Does Warming the Breasts Affect the Amount of Breastmilk Production?
Cingi, Melek Ersoy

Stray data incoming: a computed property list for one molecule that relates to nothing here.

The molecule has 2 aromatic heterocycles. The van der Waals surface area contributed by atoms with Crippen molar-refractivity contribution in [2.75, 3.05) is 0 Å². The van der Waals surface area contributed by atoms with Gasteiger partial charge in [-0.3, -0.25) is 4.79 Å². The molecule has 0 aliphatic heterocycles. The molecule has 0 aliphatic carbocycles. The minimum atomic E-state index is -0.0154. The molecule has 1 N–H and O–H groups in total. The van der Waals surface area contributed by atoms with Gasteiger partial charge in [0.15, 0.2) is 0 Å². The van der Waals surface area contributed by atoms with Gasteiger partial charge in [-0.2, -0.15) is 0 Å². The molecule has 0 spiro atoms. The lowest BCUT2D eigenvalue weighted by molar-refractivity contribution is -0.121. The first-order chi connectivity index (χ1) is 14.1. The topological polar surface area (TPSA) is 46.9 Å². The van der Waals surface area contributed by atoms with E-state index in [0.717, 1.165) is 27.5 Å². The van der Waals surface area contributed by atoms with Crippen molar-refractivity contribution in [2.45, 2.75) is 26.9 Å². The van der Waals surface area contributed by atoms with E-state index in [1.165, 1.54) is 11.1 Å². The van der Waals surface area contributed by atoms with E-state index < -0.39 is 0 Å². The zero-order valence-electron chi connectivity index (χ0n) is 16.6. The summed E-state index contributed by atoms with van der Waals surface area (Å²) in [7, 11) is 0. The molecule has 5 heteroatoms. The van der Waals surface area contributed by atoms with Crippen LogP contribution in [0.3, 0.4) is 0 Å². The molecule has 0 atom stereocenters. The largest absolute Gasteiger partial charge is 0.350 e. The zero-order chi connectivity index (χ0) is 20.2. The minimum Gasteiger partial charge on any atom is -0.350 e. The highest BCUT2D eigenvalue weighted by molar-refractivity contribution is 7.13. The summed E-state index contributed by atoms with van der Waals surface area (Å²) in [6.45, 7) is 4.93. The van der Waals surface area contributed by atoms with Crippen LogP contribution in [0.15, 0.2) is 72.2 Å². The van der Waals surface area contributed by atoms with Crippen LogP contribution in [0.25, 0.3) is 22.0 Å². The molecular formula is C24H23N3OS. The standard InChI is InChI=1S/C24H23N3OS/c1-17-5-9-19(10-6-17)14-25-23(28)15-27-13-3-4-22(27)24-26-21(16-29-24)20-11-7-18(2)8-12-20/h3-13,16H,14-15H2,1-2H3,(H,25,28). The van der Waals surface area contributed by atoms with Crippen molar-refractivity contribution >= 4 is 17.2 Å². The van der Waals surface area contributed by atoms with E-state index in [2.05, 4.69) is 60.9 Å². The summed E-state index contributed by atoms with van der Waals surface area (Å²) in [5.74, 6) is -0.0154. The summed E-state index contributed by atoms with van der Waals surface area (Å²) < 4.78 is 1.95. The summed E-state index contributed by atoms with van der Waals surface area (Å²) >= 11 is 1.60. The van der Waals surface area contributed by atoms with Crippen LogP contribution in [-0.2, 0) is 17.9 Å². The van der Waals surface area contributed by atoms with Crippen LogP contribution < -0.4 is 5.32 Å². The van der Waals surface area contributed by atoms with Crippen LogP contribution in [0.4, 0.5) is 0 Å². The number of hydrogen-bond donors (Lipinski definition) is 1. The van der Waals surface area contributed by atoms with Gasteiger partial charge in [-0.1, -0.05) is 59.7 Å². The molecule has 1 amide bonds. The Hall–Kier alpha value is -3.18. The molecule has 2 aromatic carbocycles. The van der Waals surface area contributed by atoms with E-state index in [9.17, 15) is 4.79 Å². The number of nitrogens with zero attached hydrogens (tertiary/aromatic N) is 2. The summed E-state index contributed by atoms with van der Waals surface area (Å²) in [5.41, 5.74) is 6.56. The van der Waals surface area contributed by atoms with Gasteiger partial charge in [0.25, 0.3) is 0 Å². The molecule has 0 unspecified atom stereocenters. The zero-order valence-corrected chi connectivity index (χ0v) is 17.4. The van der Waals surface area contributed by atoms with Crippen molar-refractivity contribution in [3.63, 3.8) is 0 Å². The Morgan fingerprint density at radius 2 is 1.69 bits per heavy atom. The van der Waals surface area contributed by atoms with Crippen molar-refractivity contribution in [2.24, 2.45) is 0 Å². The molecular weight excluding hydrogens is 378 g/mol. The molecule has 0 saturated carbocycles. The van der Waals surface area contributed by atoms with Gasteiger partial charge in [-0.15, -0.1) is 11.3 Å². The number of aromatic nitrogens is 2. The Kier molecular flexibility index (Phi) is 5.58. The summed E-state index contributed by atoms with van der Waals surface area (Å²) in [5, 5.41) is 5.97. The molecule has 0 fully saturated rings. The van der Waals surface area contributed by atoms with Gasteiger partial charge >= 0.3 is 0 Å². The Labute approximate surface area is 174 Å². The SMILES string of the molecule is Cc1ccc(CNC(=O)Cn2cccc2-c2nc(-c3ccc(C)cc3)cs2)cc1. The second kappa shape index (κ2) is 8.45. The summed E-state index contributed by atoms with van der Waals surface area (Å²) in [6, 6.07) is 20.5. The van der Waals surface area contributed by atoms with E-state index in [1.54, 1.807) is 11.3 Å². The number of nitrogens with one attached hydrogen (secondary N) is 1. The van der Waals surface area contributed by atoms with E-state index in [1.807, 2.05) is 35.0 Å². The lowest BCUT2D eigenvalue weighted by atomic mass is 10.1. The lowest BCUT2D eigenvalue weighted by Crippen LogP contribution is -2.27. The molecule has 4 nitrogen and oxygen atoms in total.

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Background and Objective: Increasing the amount of breastmilk is vital for both the nursing mother and child. Warming up breasts before using electrical pumps to pump out breastmilk may help to increase the amount of breastmilk, especially in the mothers of babies who are being nursed in the neonatal intensive care unit. Subjects and Methods: Thirty-nine mothers whose babies had been admitted to the neonatal intensive care unit were analyzed. A breast compress that was warmed up in a microwave oven for 1 minute at 180 W was applied to one of the breasts for 20 minutes, and both breasts were sucked by an electrical breast pump for 15 minutes. The amount of breastmilk after each procedure was recorded. Results: The amount of breastmilk that was obtained from warmed breasts was significantly higher than that obtained from nonwarmed breasts (maximum, 47.02+/-23.01 mL vs. 33.15+/-19.98 mL) (p = 0.000). Conclusion: Warming up breasts by a breast compress is easy and affordable, and this procedure increases the amount of breastmilk, thus facilitating infant nutrition and recovery especially in the neonatal intensive care unit.